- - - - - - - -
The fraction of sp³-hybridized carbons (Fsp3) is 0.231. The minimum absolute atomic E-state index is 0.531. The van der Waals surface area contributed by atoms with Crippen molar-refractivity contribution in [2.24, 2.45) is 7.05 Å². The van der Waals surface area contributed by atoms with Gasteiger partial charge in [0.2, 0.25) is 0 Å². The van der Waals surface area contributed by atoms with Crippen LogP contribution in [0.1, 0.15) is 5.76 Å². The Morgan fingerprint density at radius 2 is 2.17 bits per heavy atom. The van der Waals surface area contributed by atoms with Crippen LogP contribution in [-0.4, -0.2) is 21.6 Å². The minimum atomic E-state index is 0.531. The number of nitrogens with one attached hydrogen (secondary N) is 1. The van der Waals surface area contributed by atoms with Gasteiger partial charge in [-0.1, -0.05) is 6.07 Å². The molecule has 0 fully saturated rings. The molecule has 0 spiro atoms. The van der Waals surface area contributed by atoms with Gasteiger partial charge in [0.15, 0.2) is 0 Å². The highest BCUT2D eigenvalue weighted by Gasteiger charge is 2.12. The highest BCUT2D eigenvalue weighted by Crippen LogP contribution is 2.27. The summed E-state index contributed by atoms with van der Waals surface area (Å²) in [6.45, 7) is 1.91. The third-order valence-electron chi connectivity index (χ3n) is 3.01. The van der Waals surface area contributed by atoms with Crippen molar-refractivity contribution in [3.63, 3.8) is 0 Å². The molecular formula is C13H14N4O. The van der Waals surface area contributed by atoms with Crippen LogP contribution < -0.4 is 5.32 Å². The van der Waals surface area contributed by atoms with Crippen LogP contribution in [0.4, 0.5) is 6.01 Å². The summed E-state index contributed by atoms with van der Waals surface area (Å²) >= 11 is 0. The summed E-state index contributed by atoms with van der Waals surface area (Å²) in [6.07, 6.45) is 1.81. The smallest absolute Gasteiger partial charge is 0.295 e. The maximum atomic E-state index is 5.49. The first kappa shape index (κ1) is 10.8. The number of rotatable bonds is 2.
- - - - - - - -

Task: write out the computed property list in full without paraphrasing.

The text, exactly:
The fraction of sp³-hybridized carbons (Fsp3) is 0.231. The minimum absolute atomic E-state index is 0.531. The van der Waals surface area contributed by atoms with Crippen molar-refractivity contribution in [2.24, 2.45) is 7.05 Å². The van der Waals surface area contributed by atoms with Gasteiger partial charge in [0.2, 0.25) is 0 Å². The van der Waals surface area contributed by atoms with Crippen LogP contribution in [0.1, 0.15) is 5.76 Å². The Morgan fingerprint density at radius 2 is 2.17 bits per heavy atom. The van der Waals surface area contributed by atoms with Crippen LogP contribution in [-0.4, -0.2) is 21.6 Å². The minimum atomic E-state index is 0.531. The number of nitrogens with one attached hydrogen (secondary N) is 1. The van der Waals surface area contributed by atoms with Gasteiger partial charge in [-0.1, -0.05) is 6.07 Å². The molecule has 0 fully saturated rings. The molecule has 0 spiro atoms. The van der Waals surface area contributed by atoms with Gasteiger partial charge in [0.15, 0.2) is 0 Å². The highest BCUT2D eigenvalue weighted by Gasteiger charge is 2.12. The highest BCUT2D eigenvalue weighted by Crippen LogP contribution is 2.27. The summed E-state index contributed by atoms with van der Waals surface area (Å²) in [6.45, 7) is 1.91. The third-order valence-electron chi connectivity index (χ3n) is 3.01. The van der Waals surface area contributed by atoms with Crippen molar-refractivity contribution in [3.63, 3.8) is 0 Å². The molecular formula is C13H14N4O. The van der Waals surface area contributed by atoms with Crippen LogP contribution < -0.4 is 5.32 Å². The van der Waals surface area contributed by atoms with Crippen LogP contribution in [0.4, 0.5) is 6.01 Å². The summed E-state index contributed by atoms with van der Waals surface area (Å²) >= 11 is 0. The summed E-state index contributed by atoms with van der Waals surface area (Å²) in [6.07, 6.45) is 1.81. The smallest absolute Gasteiger partial charge is 0.295 e. The maximum atomic E-state index is 5.49. The first kappa shape index (κ1) is 10.8. The number of rotatable bonds is 2.